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German atheists suddenly respect Pope, says journalist
By Estefania Aguirre
Paul Badde of Die Welt speaks to CNA in Rome on Feb. 12, 2013. Credit: Alan Holdren/CNA.
Paul Badde of Die Welt speaks to CNA in Rome on Feb. 12, 2013. Credit: Alan Holdren/CNA.

.- A German journalist and acquaintance of Pope Benedict XVI says atheists in their native country are more respectful of him after realizing their perception of the pontiff was wrong.

"The atheists are very respectful now of him because they had a completely invalid image of him clinging to his power, although it meant nothing to him," said Paul Badde, Die Welt's Vatican correspondent since Feb. 2002.

"They saw him as harsh, as the German shepherd clinging to his throne," he said.

But Badde, who met Pope Benedict personally in the early 1980s in theological debates and close inner circles, also said many Germans did not take full advantage of his efforts to help change their society.

"The Germans could have done much more, but they gave him a very hard time and now they're more shocked than any other nation," said Badde.

He explained that Germans could have followed the example of the Poles, who worked with Blessed John Paul II to make huge changes in their country.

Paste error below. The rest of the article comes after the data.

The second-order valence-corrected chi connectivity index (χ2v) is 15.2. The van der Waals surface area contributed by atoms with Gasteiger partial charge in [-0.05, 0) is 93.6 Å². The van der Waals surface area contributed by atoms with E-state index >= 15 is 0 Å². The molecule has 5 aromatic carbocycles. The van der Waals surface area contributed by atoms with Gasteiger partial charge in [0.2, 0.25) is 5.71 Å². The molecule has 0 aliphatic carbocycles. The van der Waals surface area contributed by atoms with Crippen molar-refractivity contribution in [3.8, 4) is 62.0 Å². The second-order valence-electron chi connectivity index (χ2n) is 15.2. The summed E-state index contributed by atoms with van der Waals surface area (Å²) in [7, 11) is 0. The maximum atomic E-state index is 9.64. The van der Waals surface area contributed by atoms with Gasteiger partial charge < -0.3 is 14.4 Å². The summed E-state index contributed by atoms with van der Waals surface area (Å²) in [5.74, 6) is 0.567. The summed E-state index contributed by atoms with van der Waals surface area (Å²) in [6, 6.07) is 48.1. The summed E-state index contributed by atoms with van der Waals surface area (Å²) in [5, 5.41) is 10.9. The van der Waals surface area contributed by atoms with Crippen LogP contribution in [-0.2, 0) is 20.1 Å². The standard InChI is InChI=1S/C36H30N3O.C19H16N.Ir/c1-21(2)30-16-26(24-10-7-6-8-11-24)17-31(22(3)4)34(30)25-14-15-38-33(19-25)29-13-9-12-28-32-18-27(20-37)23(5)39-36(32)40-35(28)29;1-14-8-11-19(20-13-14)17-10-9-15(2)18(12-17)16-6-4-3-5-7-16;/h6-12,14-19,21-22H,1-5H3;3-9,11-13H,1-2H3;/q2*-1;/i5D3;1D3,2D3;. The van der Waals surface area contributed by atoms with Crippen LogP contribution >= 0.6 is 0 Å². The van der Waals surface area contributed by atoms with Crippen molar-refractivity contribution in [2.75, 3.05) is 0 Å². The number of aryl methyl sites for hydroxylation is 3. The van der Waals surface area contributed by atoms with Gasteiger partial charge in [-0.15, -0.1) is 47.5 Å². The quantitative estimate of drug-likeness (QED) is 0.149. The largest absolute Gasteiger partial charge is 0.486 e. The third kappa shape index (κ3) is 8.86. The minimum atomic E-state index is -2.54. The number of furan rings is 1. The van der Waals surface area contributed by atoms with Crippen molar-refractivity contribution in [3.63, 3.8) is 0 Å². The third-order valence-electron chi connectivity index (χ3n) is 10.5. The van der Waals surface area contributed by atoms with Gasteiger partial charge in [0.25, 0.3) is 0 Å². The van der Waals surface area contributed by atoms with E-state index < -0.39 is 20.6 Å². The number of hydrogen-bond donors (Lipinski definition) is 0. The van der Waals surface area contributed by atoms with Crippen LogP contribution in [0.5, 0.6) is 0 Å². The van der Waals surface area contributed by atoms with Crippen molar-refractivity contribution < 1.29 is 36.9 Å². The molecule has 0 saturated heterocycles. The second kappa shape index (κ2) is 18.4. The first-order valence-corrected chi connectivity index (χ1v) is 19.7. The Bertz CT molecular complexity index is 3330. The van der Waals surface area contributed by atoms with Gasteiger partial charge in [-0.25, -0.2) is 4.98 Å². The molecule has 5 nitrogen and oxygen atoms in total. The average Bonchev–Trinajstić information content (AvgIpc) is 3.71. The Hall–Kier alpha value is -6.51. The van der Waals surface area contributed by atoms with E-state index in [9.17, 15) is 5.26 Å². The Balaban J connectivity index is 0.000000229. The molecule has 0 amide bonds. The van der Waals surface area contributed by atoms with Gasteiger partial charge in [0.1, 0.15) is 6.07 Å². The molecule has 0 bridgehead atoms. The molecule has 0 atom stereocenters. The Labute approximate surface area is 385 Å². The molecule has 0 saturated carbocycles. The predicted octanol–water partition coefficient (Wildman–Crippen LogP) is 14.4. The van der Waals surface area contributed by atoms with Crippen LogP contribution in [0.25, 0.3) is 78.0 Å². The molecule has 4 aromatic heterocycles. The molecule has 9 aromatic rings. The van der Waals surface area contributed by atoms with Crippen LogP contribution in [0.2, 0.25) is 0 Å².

"What did the Poles accomplish in their identification with their Pope? They brought the Soviet Union down and they changed the course of history," he remarked.

In Badde’s view, "Germany has been a twisted nation for centuries."

And while “it is too much for a single pontiff to reconcile a nation,” Pope Benedict “opened an opportunity for them which they sadly missed.”

Badde told CNA he is most proud of the fact that his book “The Divine Face” inspired Pope Benedict to travel to Manopello, Italy, to see the Veil of Veronica.

On a personal level, Badde said that Pope Benedict's resignation has left him feeling "fatherless and disoriented." He is also "very saddened, but in a confused way because he is not dead."

"I'm very shocked, but I have heard from people very close to him that he is in a state of serenity, so there is a sense of relief coming," said Badde.

"He must have realized that he wasn't capable of doing this anymore, but he was capable of many other things like writing books. And now he's capable of praying for the Church," he said.

"The Church is being attacked now as it has never been before in my entire life and so it needs a captain and a commander who knows how to wage a war," Badde remarked.

Tags: Pope Benedict, Pope Resignation


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